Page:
What is the "overwhelming question" in "The Love Song of J. Alfred Prufrock," in reference to the epigraph of Dante's Inferno?

The overwhelming question in "The Love Song of J. Alfred Prufrock" is ambiguous. On one level, Prufrock wonders if he should propose marriage to his beloved, but on a deeper level, the question is whether he should have put his all into his life and art. This ties to the epigraph, which is the confession Guido makes to Dante in hell because he thinks Dante can't reveal it. Prufrock also thinks his secrets are safe.

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In the poem, the speaker, J. Alfred Prufrock, seems to be describing his desire to ask the woman he's with if she can love him, if she does love him. He points out all of his shortcomings—his baldness, his timidity, his thin legs, his feeling that he is not enough or that he is hopelessly wrong—and reports that he would like to have "the strength to force the moment to its crisis." At the same time, he feels "presumptuous" for even considering asking the question he would like to. He is "afraid," very afraid that, if he asks his question, the woman will say "That is not what I meant at all; / That is not it, at all." He fears rejection, but he also fears making a further fool of himself, though he seems to feel that such a thing is essentially inevitable. He is "not Prince Hamlet," he says, but rather, "the Fool."

As others have pointed out, the epigraph is a quotation said by a man named Guido who is in the eighth circle of Hell in Dante's Inferno. Guido thinks it's safe to tell Dante his story, and so Prufrock likely believes it is safe to share his story with us. For Guido, it is because he thinks that none can escape Hell, and this allusion would seem to characterize Prufrock's reality as a kind of Hell in which he believes everyone is stuck too. Prufrock really does seem to feel stuck in Hell—one created both by his society as well as by his own fearfulness—and so he speaks to the reader as another who is also trapped in this same hellscape as he.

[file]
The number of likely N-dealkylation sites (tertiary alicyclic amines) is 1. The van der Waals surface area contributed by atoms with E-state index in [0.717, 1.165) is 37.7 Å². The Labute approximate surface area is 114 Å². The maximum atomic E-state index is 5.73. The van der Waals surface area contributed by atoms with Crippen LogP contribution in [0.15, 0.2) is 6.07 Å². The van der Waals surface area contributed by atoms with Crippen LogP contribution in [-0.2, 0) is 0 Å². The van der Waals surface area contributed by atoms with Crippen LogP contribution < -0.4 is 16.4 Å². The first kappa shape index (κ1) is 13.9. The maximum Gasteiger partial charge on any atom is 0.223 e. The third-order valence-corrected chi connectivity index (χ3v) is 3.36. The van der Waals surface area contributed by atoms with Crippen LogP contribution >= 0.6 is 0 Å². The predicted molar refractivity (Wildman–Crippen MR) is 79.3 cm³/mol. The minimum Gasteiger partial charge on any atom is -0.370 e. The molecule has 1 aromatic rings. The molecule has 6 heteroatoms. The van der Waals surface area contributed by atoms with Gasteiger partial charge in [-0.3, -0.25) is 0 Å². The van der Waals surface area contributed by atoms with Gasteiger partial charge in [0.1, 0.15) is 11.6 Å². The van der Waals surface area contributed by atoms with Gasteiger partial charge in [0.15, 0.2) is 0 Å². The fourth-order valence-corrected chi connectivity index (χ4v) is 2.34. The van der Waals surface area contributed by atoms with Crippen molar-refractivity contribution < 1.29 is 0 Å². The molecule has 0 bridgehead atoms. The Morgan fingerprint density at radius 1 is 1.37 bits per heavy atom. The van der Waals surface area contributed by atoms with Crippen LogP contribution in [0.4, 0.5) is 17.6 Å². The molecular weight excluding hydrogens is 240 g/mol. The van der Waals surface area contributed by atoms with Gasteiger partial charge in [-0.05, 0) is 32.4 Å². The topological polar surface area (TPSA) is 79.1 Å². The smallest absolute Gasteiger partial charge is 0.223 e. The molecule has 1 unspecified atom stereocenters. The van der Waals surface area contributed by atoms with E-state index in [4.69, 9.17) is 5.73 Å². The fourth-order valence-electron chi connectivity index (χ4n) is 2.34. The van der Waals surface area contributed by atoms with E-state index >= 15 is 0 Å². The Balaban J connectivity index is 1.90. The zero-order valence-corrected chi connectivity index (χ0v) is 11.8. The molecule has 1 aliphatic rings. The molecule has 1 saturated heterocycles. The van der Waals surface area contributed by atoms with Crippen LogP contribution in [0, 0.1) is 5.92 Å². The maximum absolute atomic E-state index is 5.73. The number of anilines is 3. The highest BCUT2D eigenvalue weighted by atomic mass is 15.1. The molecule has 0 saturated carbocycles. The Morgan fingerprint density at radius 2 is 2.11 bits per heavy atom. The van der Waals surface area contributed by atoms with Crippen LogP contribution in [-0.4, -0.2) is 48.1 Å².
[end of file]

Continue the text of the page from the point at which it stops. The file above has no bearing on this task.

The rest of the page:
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The epigraph is from canto 27 of Dante's Inferno. At this point in their tour of hell, Dante and Virgil are in the eighth circle, where some of the worst sinners reside. Dante comes across a man named Guido and asks him what he has done. Guido responds with the quote in the epigraph that in English translates as the following:

If I thought that my reply were given to anyone who might return to the world, this flame would stand forever still; but since never from this deep place has anyone returned alive, if what I hear is true, without fear of infamy I answer you.

Guido, who has turned into nothing but a wavering flame, believes his confession is safe with Dante because Guido thinks that no human can return from the underworld. Even in hell, he is concerned with his reputation on earth. Ironically, Dante will return to earth and reveal Guido's sin in his poem.